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Allan Adler's

Multiplying Magic Squares - page 2



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Suzanne's Magic Squares || Multiplying Magic Squares: Contents || Exploring the Math
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The Plan

It is easier to visualize the product of the two magic squares if guidelines are added to break the 12x12 square up into 3x3 blocks.



As you can see, we have a 4x4 (i.e. the size of B) array of 3x3 (i.e. the size of A) squares.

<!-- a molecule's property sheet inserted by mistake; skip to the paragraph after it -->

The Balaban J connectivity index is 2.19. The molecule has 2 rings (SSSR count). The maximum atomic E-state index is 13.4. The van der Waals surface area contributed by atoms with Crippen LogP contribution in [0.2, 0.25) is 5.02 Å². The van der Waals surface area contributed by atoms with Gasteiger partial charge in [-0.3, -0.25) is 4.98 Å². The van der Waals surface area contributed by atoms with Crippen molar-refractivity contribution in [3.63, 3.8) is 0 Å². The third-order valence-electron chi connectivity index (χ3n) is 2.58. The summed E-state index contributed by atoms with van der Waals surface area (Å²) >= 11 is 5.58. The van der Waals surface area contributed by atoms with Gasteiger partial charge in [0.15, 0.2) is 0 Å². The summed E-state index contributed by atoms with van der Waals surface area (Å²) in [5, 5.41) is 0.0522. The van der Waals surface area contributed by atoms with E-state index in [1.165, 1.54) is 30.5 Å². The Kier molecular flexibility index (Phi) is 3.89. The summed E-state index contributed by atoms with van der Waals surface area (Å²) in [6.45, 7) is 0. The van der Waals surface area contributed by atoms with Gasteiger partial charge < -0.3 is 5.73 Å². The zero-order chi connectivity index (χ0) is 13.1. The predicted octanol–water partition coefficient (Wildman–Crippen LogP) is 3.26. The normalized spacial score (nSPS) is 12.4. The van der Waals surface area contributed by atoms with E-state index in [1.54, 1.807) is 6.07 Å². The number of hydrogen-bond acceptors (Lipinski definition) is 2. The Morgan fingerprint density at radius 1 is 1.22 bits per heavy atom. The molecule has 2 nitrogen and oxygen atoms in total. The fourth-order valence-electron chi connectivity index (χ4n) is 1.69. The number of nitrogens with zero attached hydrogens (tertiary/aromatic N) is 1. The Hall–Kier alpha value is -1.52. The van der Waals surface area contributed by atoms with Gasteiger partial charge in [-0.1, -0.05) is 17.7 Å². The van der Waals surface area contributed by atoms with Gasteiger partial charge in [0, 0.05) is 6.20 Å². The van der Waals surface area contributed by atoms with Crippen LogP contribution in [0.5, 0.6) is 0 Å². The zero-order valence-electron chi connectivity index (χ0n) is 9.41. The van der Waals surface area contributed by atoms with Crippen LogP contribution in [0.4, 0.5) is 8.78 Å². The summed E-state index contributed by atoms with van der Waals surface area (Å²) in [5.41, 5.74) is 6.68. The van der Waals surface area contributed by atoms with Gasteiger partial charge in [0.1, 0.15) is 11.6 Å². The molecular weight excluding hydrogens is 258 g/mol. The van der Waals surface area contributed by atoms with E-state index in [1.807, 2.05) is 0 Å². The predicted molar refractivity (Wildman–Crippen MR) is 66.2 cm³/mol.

The basic plan is to make a big empty 4x4 grid and fill each of its empty cells with a 3x3 magic square.

    Check for Understanding:

    1. How many squares are in each row?
    2. How many squares are in each column?
    3. How many numbers are in each row of one of the squares?
    4. How many numbers are in each column of one of the squares?

The Grid

Start with a big empty 4x4 grid:



Now recall magic square B:



Question: Where is the number 1?

Answer: In the upper left cell.

    Check for Understanding:

    1. How many cells are there in the original 4x4 magic square (square B)?
    2. How many cells are there in the big empty 4x4 grid?

Step One

Find the corresponding (upper left) cell in the big empty 4x4 grid and put a copy of square A there.



Continued next page.



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